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The campus-wide Latino Heritage month held its official beginning on Monday in hopes of unifying the St. John’s community.
An overflowing number of students from diverse backgrounds gathered on the fourth floor of the D’Angelo Center to take advantage of an event that Natalie Munoz, assistant director of Multicultural Affairs, described as “an opportunity to explore what it means to be Latinos.”
The event featured live performances by Latino student organizations, including a merengue dance by the Los Unidos Dance Group, along with introductory prayers, Hispanic food, music and dancing.
“I want to be able to reach out to not just the Latino community but the whole St. John’s community so we can come together and support each other as how diverse this school is,” said Jasmine Abreu, president of the Los Unidos Dance Group and vice president of Lambda Pi Upsilon.
Heads of organizations consistently brought up the push for unity this year, explaining it was difficult to accomplish in the past.
Erica Godoy, the co-chair of Latino Heritage Month and a member of the Membership and Retention Committee of L.A.S.O, said L.A.S.O is trying to become an umbrella organization so they can collaborate with others to unite the community.
“We are trying to make ourselves stand out because as minorities we are growing more and more,” Godoy said. “We just want Latino Heritage Month to be spectacular. We want people to feel our pride. We want people to be more united.”
She said she hopes that unity will allow others to continue the tradition.
Abreu said there is much more organization this year due to more student collaborations as opposed to relying only on the administration to reach out to students and the various groups.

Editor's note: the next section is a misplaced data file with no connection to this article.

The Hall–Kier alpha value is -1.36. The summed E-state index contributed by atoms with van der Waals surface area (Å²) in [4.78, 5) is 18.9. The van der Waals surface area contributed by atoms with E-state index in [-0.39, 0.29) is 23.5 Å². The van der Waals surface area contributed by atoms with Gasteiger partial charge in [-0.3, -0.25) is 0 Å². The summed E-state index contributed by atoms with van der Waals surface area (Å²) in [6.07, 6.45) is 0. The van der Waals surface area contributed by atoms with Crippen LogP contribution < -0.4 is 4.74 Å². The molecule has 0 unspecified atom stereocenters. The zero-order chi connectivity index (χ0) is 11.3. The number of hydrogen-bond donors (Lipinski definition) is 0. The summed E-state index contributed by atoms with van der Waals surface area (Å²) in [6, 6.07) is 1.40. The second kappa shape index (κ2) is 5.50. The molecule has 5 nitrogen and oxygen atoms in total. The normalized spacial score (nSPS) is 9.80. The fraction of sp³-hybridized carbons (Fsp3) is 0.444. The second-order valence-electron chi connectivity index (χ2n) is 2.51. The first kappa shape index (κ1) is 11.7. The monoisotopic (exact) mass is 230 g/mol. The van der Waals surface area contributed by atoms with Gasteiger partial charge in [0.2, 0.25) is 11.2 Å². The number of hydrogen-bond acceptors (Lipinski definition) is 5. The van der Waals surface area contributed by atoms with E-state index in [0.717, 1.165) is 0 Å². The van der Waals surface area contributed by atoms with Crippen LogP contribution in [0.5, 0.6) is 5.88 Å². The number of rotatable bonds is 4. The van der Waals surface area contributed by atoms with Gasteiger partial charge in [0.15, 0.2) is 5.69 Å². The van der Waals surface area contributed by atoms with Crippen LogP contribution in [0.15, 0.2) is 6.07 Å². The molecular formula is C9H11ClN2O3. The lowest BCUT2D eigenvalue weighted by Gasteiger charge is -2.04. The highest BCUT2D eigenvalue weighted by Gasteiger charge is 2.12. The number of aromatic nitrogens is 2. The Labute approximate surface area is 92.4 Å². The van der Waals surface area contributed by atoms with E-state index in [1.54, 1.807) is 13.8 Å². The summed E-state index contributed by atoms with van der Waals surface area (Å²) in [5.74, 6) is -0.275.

Students who attended felt excited about the opportunity to become involved in Hispanic culture.
“Any student that has any type of cultural background should express it because there are values and traditions that you get from your culture that you wouldn’t be able to get if you didn’t learn or didn’t express,” said Samer Akroush, a sophomore from Jordan. “It’s in the heart.”
Ryan Goberdham agreed and appreciated the expression of Latin heritage. “I like the fact that there are young adults our age that are so into it and join clubs and actually put time to events like this,” he said.
Hispanic student Shalimar Azima said she was excited to learn more about her own culture.
“I am fascinated by culture in general and learning more about Spanish people and seeing more of it,” Azima said. “It helps me feel more familiar.”
Students were invited to the dance floor to enjoy the merengue, bachata and salsa, and even participate in a tostones-eating contest.
Sophomore Wilson Sy stressed the importance Latino Heritage Month to the University.
“It is important to St. John’s University because we are a diverse University and it is something Latino heritage students can be proud of – that the school represents all people and welcomes everybody even if you’re not Latino but a different ethnicity,” Sy said. “That is a special thing about St. John’s.”
Students can look forward to 33 programs throughout the month, both educational and fun, according to Munoz.
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